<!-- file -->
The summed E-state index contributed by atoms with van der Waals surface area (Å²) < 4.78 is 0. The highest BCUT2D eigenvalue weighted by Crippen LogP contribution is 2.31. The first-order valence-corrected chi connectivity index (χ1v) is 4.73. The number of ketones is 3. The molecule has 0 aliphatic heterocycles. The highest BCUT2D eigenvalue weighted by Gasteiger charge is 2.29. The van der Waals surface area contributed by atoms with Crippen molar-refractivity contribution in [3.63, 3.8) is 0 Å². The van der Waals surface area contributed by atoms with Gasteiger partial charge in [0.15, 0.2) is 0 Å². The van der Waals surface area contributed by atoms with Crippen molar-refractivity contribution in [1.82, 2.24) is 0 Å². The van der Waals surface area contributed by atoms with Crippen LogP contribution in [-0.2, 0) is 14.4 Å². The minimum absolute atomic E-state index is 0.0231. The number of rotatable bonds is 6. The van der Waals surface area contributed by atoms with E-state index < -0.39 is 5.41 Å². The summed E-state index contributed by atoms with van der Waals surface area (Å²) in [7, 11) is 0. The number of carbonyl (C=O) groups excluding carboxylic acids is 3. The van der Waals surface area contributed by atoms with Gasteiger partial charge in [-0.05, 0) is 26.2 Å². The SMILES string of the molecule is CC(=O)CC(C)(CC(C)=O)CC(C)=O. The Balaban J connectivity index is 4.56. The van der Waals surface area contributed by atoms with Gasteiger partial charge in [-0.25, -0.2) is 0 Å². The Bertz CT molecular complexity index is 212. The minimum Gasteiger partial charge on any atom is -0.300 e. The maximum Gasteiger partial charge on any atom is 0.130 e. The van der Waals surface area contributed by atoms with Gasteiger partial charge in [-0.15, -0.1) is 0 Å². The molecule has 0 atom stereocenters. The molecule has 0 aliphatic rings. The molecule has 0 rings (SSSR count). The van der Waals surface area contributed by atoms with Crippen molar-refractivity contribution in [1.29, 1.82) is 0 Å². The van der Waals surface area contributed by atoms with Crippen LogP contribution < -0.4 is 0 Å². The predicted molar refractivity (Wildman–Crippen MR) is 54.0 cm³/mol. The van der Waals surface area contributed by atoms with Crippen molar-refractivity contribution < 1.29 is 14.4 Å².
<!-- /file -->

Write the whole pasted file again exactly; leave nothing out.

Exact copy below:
The summed E-state index contributed by atoms with van der Waals surface area (Å²) < 4.78 is 0. The highest BCUT2D eigenvalue weighted by Crippen LogP contribution is 2.31. The first-order valence-corrected chi connectivity index (χ1v) is 4.73. The number of ketones is 3. The molecule has 0 aliphatic heterocycles. The highest BCUT2D eigenvalue weighted by Gasteiger charge is 2.29. The van der Waals surface area contributed by atoms with Crippen molar-refractivity contribution in [3.63, 3.8) is 0 Å². The van der Waals surface area contributed by atoms with Gasteiger partial charge in [0.15, 0.2) is 0 Å². The van der Waals surface area contributed by atoms with Crippen molar-refractivity contribution in [1.82, 2.24) is 0 Å². The van der Waals surface area contributed by atoms with Crippen LogP contribution in [-0.2, 0) is 14.4 Å². The minimum absolute atomic E-state index is 0.0231. The number of rotatable bonds is 6. The van der Waals surface area contributed by atoms with E-state index < -0.39 is 5.41 Å². The summed E-state index contributed by atoms with van der Waals surface area (Å²) in [7, 11) is 0. The number of carbonyl (C=O) groups excluding carboxylic acids is 3. The van der Waals surface area contributed by atoms with Gasteiger partial charge in [-0.05, 0) is 26.2 Å². The SMILES string of the molecule is CC(=O)CC(C)(CC(C)=O)CC(C)=O. The Balaban J connectivity index is 4.56. The van der Waals surface area contributed by atoms with Gasteiger partial charge in [-0.25, -0.2) is 0 Å². The Bertz CT molecular complexity index is 212. The minimum Gasteiger partial charge on any atom is -0.300 e. The maximum Gasteiger partial charge on any atom is 0.130 e. The van der Waals surface area contributed by atoms with Gasteiger partial charge in [-0.15, -0.1) is 0 Å². The molecule has 0 atom stereocenters. The molecule has 0 aliphatic rings. The molecule has 0 rings (SSSR count). The van der Waals surface area contributed by atoms with Crippen molar-refractivity contribution in [1.29, 1.82) is 0 Å². The van der Waals surface area contributed by atoms with Crippen LogP contribution < -0.4 is 0 Å². The predicted molar refractivity (Wildman–Crippen MR) is 54.0 cm³/mol. The van der Waals surface area contributed by atoms with Crippen molar-refractivity contribution < 1.29 is 14.4 Å².